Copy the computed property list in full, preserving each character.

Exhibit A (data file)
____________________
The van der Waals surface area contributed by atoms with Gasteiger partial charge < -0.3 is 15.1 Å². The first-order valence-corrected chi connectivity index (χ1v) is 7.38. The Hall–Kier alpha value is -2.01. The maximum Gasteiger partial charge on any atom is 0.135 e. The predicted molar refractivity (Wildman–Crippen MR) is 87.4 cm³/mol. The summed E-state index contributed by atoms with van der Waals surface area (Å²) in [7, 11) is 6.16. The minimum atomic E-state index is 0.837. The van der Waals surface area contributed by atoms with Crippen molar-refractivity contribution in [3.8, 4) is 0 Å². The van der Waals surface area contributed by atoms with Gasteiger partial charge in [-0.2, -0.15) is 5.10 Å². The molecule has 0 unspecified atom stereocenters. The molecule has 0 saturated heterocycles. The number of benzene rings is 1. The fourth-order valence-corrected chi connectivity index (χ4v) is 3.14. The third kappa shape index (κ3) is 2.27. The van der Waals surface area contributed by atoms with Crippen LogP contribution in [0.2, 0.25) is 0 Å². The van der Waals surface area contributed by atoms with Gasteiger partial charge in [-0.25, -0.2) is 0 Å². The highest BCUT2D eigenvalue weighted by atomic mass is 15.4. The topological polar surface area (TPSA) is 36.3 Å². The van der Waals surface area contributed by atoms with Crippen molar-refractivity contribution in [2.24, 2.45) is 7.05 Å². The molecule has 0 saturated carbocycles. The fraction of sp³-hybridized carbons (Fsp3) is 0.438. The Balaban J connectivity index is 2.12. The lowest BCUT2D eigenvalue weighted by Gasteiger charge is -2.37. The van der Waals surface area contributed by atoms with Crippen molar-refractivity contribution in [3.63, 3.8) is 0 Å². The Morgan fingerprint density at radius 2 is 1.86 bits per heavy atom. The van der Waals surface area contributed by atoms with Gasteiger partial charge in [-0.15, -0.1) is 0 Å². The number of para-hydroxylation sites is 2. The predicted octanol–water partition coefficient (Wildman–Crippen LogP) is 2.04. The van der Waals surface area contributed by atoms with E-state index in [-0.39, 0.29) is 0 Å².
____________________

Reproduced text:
The van der Waals surface area contributed by atoms with Gasteiger partial charge < -0.3 is 15.1 Å². The first-order valence-corrected chi connectivity index (χ1v) is 7.38. The Hall–Kier alpha value is -2.01. The maximum Gasteiger partial charge on any atom is 0.135 e. The predicted molar refractivity (Wildman–Crippen MR) is 87.4 cm³/mol. The summed E-state index contributed by atoms with van der Waals surface area (Å²) in [7, 11) is 6.16. The minimum atomic E-state index is 0.837. The van der Waals surface area contributed by atoms with Crippen molar-refractivity contribution in [3.8, 4) is 0 Å². The van der Waals surface area contributed by atoms with Gasteiger partial charge in [-0.2, -0.15) is 5.10 Å². The molecule has 0 unspecified atom stereocenters. The molecule has 0 saturated heterocycles. The number of benzene rings is 1. The fourth-order valence-corrected chi connectivity index (χ4v) is 3.14. The third kappa shape index (κ3) is 2.27. The van der Waals surface area contributed by atoms with Crippen LogP contribution in [0.2, 0.25) is 0 Å². The van der Waals surface area contributed by atoms with Gasteiger partial charge in [-0.25, -0.2) is 0 Å². The highest BCUT2D eigenvalue weighted by atomic mass is 15.4. The topological polar surface area (TPSA) is 36.3 Å². The van der Waals surface area contributed by atoms with Crippen molar-refractivity contribution in [2.24, 2.45) is 7.05 Å². The molecule has 0 saturated carbocycles. The fraction of sp³-hybridized carbons (Fsp3) is 0.438. The Balaban J connectivity index is 2.12. The lowest BCUT2D eigenvalue weighted by Gasteiger charge is -2.37. The van der Waals surface area contributed by atoms with Crippen molar-refractivity contribution in [3.63, 3.8) is 0 Å². The Morgan fingerprint density at radius 2 is 1.86 bits per heavy atom. The van der Waals surface area contributed by atoms with Gasteiger partial charge in [-0.15, -0.1) is 0 Å². The number of para-hydroxylation sites is 2. The predicted octanol–water partition coefficient (Wildman–Crippen LogP) is 2.04. The van der Waals surface area contributed by atoms with E-state index in [-0.39, 0.29) is 0 Å².